Both players have had eventful Minor League careers that began in Philadelphia's organization, and both were involved in key trades that sent them to new teams. Singleton was traded to Houston in last summer's Hunter Pence deal, and he said over the weekend that he's been adjusting well.
"Things don't always work out the way you expect them to," said Singleton, a first baseman/outfielder batting .275 for Double-A Corpus Christi. "It hasn't been bad. I didn't know what to expect. But it wasn't hard to adjust at all."
Gose, a native of Paramount, Calif., is batting .290 with 75 runs scored for Triple-A Las Vegas in Toronto's organization, and he's just beginning to flash his multi-tool potential. A speedster with 29 stolen bases, Gose made a spectacular run and catch in the third inning on Sunday.
"It's always special because you save extra bases and you keep your pitcher's pitch count down," said the 21-year-old Gose. "But of course, to do it here in front of a big crowd is definitely a special feeling. And it's on the Internet already!"
It hasn't been a straight line to stardom for Gose, who was selected by Philadelphia in the second round of the 2008 First-Year Player Draft. He took a couple of seasons to develop and was traded twice -- to Houston and then to Toronto -- in 2010.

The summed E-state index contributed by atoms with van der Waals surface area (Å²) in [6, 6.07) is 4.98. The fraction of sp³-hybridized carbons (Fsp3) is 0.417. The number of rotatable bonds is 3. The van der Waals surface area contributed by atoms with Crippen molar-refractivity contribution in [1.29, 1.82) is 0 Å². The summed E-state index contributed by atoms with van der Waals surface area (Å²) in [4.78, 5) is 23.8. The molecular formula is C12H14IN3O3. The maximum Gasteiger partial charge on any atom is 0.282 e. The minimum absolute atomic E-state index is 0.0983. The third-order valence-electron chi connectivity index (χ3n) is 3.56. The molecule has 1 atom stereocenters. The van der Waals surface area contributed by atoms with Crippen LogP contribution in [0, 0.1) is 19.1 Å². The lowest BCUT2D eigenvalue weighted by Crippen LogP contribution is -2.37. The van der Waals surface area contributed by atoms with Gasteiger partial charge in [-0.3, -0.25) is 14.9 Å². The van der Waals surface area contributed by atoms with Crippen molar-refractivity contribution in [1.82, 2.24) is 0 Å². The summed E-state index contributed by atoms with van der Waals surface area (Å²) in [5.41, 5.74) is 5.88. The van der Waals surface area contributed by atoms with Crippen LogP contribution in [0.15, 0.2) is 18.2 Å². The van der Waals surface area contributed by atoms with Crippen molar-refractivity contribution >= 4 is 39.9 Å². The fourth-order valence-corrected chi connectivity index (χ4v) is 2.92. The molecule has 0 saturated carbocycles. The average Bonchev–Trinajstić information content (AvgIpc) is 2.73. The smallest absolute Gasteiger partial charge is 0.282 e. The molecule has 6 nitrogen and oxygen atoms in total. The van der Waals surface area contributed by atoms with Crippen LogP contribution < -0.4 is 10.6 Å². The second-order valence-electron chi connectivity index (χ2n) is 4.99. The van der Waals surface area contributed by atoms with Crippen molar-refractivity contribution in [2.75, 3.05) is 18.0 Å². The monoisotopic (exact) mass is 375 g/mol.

Gose stole 70 bases last year for Double-A New Hampshire and may be nearing his first big-league promotion, but he knows that he still has some development to do in the near-term.
"There's no timetable or set time. Feeling ready is one thing, and actually being ready is another," he said. "Every day, it's about getting in the cage and working out, and working on different things to try and figure out what's going to be the actual solution to what the finished product is. Right now, we're on the right path, and I'm excited about it."
Singleton, an eighth-round draftee in 2009, will turn 21 in September, and he's a year behind Gose in the development curve. He has a .401 on-base percentage and a .489 slugging mark this year -- close to his career numbers of .395 and .464, respectively.
"It's been up and down. It's had its rough spots," he said of his first full season in Houston's farm system. "But it is what it is. I'm still pushing. I'm just trying to go out and play hard and have fun."